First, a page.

Wheel of Time Books 1-3 (and Show) Review


Book one of The Wheel of Time®, Robert Jordan’s internationally bestselling fantasy series, now in a special hardcover edition to celebrate the series’ 30th anniversary!

Since its debut in 1990, The Wheel of Time by Robert Jordan has captivated millions of readers around the globe with its scope, originality, and compelling characters.

The Wheel of Time turns and Ages come and go, leaving memories that become legend. Legend fades to myth, and even myth is long forgotten when the Age that gave it birth returns again. In the Third Age, an Age of Prophecy, the World and Time themselves hang in the balance. What was, what will be, and what is, may yet fall under the Shadow.

When The Two Rivers is attacked by Trollocs—a savage tribe of half-men, half-beasts—five villagers flee that night into a world they barely imagined, with new dangers waiting in the shadows and in the light.


There are neither beginnings nor endings to the Wheel of Time. But this is my beginning.

I was intimidated to pick up Wheel of Time. For one, it’s a series that everyone has an opinion about, and that opinion is never “Oh, yeah, I like that pretty good.” No, this is a series that seems to inspire intense devotion or abject ridicule. The other thing is it is very long and even the most ardent of fans seem to agree that there is an uneven quality to the later books.

But I found myself with a 4-hour round trip commute in the summer of 2022 and decided to try it out. Why not? It’s a fantasy series, I’m a fantasy writer. There was also a TV show I could probably convince my wife to watch. 

So now it is 2024 and I recently finished book 3, The Dragon Reborn, and started watching the show. I had bounced off both in 2022. But there are no endings. So I figured I would give you all my thoughts on the first 3 books and the show and save you some time if it’s not for you. And if it is for you? Go get it. You deserve it.

The Wheel of Time through the first 3 books is a fairly standard epic fantasy. The series involves a chosen one, magic, insurmountable evil, and the power of friendship. I’ve seen a lot of people say that the first book, The Eye of the World, is a bit like Lord of the Rings. I find that to be an oversimplification, but the comparison is apt.

One thing that impressed me about Robert Jordan from the beginning is the level of detail he can squeeze into his prose and worldbuilding. I devoured the first book, and though the characters were a bit flat (some of that improves in later books), it was still a joy to read. The world of Wheel of Time feels like it could be real. Politics, religion, towns—all seem like they could exist. For me, that’s a big selling point.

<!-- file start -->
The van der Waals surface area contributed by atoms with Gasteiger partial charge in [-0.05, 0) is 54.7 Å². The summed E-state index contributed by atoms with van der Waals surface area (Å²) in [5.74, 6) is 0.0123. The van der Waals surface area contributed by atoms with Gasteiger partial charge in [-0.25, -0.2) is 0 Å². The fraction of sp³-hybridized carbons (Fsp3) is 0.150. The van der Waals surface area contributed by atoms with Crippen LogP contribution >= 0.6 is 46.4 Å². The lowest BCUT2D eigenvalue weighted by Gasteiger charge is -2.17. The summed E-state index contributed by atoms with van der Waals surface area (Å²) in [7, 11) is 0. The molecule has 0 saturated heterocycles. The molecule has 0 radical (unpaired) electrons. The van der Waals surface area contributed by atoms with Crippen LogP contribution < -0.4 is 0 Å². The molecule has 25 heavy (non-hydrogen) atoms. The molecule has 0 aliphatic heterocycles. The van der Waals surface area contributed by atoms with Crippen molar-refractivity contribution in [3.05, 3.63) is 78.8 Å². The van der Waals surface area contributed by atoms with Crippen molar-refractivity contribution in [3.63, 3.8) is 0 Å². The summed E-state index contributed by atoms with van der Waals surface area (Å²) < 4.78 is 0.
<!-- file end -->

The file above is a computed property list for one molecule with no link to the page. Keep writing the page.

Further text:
Though, and this is probably the reason that I bounced off The Dragon Reborn, it gets to be a lot. Everyone seems to know something about trade or other such trivia, and sometimes we are outright told by the narrative. 

Similarly, there is a lot of braid pulling, arms folded under breasts, and boys bemoaning their friend is better with girls (while the other boy thinks the opposite).

At one point, the eye rolls this forced me into got to be too much for me to overcome and I DNFed, but then the strangest thing happened. I came back. Wheel of Time is full of lore and different plot threads, and I found myself missing the density of it.

And when I came back after my break, I found those eye rolls were replaced with my knowing smile. The characters were comforting because I could rely on them. Sometimes they were frustrating and simple, but they were knowable. It was like visiting friends you thought you had outgrown and realized you missed the charm of their idiosyncrasies.

Though the plot wasn’t particularly strong in Book 2 or 3, it feels like it is heading somewhere, and I will give it a few more books before the wheel turns again and I inevitably give it up and start something else daunting (Malazan?), only to return.

So, that probably wasn’t too controversial, so let’s talk about the show. I like it. My wife likes it. It’s not perfect, but it fills the void other fantasy TV left in our lives when Netflix red-weddinged the whole genre. In some ways, I even prefer it to the books.

Now, before you all run out and slam me online let me say this about it: I get why people don’t. It isn’t exactly the most faithful adaptation and this is a series that inspires fierce loyalty. I somehow got into lurking on the Wheel of Time subreddit and realized that this is the only series some people read.

What I think it does well: it gives great visuals and more conflict to the early stages of the adventure (particularly what I’ve seen of the Seanchan so far). It does skip over a few parts I wished it had kept in, and some events it handles differently, but it’s fun. And my wife, who never considered reading the books before, might pick them up.

I would recommend it to people who are less fervent about Wheel of Time or want to see what the whole thing is about. However, if you read the books as a kid and reread them every time you finished—you will probably hate it.

It’s hard to adapt things, especially things that are so sprawling as the Wheel of Time. After all, how do you film a story with no beginning or end?